CBR takes a look at how you can gear your career towards becoming a web developer.
With an increasing number of companies looking to remain competitive in the web space, web developers are in high demand.
CBR spoke with Tamar Bercovici, engineering manager at Box who is responsible for a team of back-end web developers who work on database infrastructure, and Matthew Revell, technical evangelist at Couchbase who makes database software and helps to feedback what web developers want from Couchbase software.
Their combined expertise has provided sound advice for anyone looking to venture into a career in web development.
What the job entails
Web developers can go down one of two routes: front end development or back end development.
Front end developers work on building the experience that user is having in browser itself.
"A while ago that role was almost similar to a web designer, but now it’s more about building full applications inside the web browser," says Revell.
"Front end web developers very often work with the designer who comes up with look and feel [of the website] and the developer would implement that look and feel when creating the applications."
Back end developers build the systems that the front end interacts with by building the infrastructure and basis on which everything is built.
"We [at Box] push code every single day [to maintain the database], so as a developer you try to take whatever processes your working on and break that up into a smaller chunk and that is merged into a shared version of Box that we are planning to deploy. That goes through testing and then the next day it is deployed to the live website," says Bercovici.
– Specific coding languages – Look to specialise in something like Ruby, C++, Erlang or PHP.
"What you want is experience with any type of coding language and it doesn’t matter which one because ultimately they’re all trying to do the same thing: take an abstract set of instructions and be able to define them for the computer to run. Languages often have similar constructs and there’s a bit of a learning curve, but generally you’re able to translate your understanding of how to write code between languages," says Bercovici.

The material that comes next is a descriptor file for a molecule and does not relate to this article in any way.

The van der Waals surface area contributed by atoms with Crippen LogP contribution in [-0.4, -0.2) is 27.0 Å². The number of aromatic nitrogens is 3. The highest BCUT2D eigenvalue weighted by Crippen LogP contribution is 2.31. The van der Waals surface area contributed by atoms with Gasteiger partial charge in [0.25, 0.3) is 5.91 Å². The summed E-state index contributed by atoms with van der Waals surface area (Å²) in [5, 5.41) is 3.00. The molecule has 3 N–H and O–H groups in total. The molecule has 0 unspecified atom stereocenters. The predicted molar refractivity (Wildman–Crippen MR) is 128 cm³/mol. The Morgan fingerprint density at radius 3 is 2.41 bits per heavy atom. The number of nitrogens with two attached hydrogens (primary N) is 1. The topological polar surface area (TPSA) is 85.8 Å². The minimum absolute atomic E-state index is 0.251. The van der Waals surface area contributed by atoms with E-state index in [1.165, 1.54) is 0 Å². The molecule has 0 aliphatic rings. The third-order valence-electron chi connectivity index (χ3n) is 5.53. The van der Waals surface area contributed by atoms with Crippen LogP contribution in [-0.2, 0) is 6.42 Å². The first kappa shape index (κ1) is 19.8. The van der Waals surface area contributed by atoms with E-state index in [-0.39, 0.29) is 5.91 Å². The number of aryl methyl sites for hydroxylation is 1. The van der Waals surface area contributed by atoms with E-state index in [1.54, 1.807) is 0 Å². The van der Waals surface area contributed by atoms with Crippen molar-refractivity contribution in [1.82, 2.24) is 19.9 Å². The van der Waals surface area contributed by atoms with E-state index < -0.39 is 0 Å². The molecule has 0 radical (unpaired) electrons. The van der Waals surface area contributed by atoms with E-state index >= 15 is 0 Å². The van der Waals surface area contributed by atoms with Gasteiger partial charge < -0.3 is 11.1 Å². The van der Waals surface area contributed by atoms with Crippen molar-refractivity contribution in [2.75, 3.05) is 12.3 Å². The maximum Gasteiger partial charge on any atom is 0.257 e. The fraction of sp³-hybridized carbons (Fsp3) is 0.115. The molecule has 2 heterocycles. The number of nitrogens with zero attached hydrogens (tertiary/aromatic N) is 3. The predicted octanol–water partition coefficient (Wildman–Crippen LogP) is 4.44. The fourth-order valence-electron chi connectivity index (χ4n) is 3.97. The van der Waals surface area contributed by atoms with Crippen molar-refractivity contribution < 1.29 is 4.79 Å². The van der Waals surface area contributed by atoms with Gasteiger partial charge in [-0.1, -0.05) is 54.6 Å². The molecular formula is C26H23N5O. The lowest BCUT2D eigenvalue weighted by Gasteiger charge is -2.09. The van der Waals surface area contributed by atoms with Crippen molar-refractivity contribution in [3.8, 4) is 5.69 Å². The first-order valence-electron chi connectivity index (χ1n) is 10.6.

– Know a web development framework – Know how to implement the framework for your chosen language, eg: Ruby On Rails, or Spring or Play for Java. "Choose a framework because that gives you all the best practice, experience and shortcuts that other web developers have put together and you can build your stuff on top of that."
– Server knowledge – know how to administrate a web server and how to avoid breaking it!
– User testing – according to Revell, this is a discipline that sets apart good web developers from excellent web developers. Listening to what the people who are using the system say, not just the customer.
– Clear communication skills – must be able to collaborate and cooperate within a wider web team.
– Being able to bargain with corporate IT departments – must be able to argue your case for your development being worthy!
– Having an eye for design – must be able to instinctively know whether something looks right or wrong.
Lots of self directed learning – demonstrate you understand the tools you’re using and the full web stack and all the components of website creation.
Portfolio – you can start off by creating a website for a local company and build your reputation from there as well as getting involved in open source projects.
Revell recommends getting involved in open source development. "Find a project on GitHub that you like, learn it and contribute to it and then you can point to your contributions. A lot of developers will look at your GitHub profile to work out who you are as a developer, so don’t leave that empty."
If you decide to go in-house as a developer with a company like Box, you can go down with the engineering route to specialise in certain areas and drive certain projects, or like Bercovici, you can go down the management track to take responsibility for a team of engineers within a department.
If you are freelance, or looking to move to different projects, Revell advises to speciailise in something you can charge more for. At the backend, you could become an expert in NoSQL databases, or at the front end, you could become the go-to person for jQuery development.
Beyond the web developer role, you could potentially move on to become an IT director or a CTO if you wanted to take a more managerial route with your career.
According to totaljobs.com, junior web developers start on an average of £25,000 but can progress to a senior developer role with the potential of earning up to £52,500.